Stop Begging Your Instagram Followers to Turn on Notifications

So what can brands do to hold fans' attention?

Instagram is moving to an algorithm-filtered image feed, showing users the images most interesting to them—similar to Facebook’s Top Stories feature.

Quick reaction was negative, from both users (who didn’t want Instagram and Facebook meddling in their reverse-chronological feed) and influencers, who rely on Instagram’s reach.

How did content creators respond?

We’ve seen this before. When Facebook really started to crank up its News Feed algorithm, brands begged fans to turn on notifications so they wouldn’t miss a post.

Is this really the best option, though? SocialTimes talked with Brad O’Brien, senior director of paid social and native advertising at 3Q Digital, to learn how brands can learn from the past.

Begging for fans to turn on notifications can backfire. If people get too many notifications (you’re not the only one asking them to do this), there’s an easy fix: the unfollow.

So what can brands do to hold fans’ attention? O’Brien’s advice may be frustrating to many content creators, but it’s one echoed by Facebook marketers:

It sounds cliché, but create great content! Great content, tailored to your audience, still gets shared—it is a social network after all. Give users a reason to visit your page. For instance, I have a group of 3-5 Instagram accounts that I visit on a daily basis because I can always count on them for a good laugh. The content is high quality and thoughtful, and I never feel like a proactive visit to their page was time wasted. Make your content so good that people are hooked, regardless of what an algorithm is dictating. Of course, paying to get eyes on your posts is an option, and one that advertisers need to be accustomed to moving forward.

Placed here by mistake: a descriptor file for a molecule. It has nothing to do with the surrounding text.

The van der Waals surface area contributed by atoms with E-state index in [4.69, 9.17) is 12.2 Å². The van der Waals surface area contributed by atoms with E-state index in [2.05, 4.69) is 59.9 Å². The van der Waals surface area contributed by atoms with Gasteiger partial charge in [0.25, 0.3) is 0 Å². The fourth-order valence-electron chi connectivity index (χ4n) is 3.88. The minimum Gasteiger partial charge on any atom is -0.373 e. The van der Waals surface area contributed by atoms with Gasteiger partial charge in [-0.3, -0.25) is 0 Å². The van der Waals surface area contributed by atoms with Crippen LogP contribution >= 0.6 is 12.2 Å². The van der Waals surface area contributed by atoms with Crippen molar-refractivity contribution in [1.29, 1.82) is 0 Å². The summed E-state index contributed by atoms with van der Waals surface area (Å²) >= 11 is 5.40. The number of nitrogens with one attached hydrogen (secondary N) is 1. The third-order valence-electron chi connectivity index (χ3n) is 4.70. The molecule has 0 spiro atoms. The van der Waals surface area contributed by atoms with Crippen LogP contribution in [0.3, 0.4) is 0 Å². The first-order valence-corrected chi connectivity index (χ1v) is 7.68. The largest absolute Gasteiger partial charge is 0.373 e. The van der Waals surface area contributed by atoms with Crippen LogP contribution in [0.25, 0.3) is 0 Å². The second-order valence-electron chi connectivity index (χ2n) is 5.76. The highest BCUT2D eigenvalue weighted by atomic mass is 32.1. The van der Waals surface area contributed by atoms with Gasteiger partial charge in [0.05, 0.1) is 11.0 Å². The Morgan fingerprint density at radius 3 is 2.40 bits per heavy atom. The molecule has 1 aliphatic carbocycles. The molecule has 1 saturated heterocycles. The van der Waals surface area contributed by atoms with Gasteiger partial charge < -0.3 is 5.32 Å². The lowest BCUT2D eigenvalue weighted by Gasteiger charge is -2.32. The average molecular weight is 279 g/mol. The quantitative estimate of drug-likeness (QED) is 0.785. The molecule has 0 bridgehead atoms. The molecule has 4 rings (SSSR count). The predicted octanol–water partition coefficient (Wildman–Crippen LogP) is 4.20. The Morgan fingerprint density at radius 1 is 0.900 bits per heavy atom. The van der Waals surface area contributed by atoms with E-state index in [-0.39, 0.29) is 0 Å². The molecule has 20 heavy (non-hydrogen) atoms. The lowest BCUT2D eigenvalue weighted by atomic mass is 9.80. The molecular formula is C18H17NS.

Followers have a simple solution to ensure they’re seeing posts that matter most to them: only follow people and brands they really care about. Who can say they liked having a cluttered newsfeed full of updates from accounts that they barely acknowledged? I can all-but-guarantee everyone reading this article could purge at least 20% of the accounts they follow and not miss them at all.

It’s also time (if you haven’t already) to realize that Instagram is a pay-to-play space. O’Brien pointed out that it would be naive to believe that Facebook would not look for ways to monetize Instagram, much like it monetized its own platform.

O’Brien noted that while organic reach on Instagram will likely plummet, it will still be a great outlet for engagement:

A lot of marketers are begging for followers to turn on post notifications and in my opinion, this seems desperate. The average user will still see about 30% of possible follower activity in their newsfeed. Marketers need to make their content so good that it consistently falls into that 30%.

It’s important that marketers are offering more engagement than their competitors, so that users are less apt to engage with competitor content and more likely to be drawn to theirs.

Marketers should also be securing budget to boost their presence on Instagram and auditing past content to draw correlations around which types of content best engages their audience.

Readers: How does Instagram’s algorithm change the site’s potential?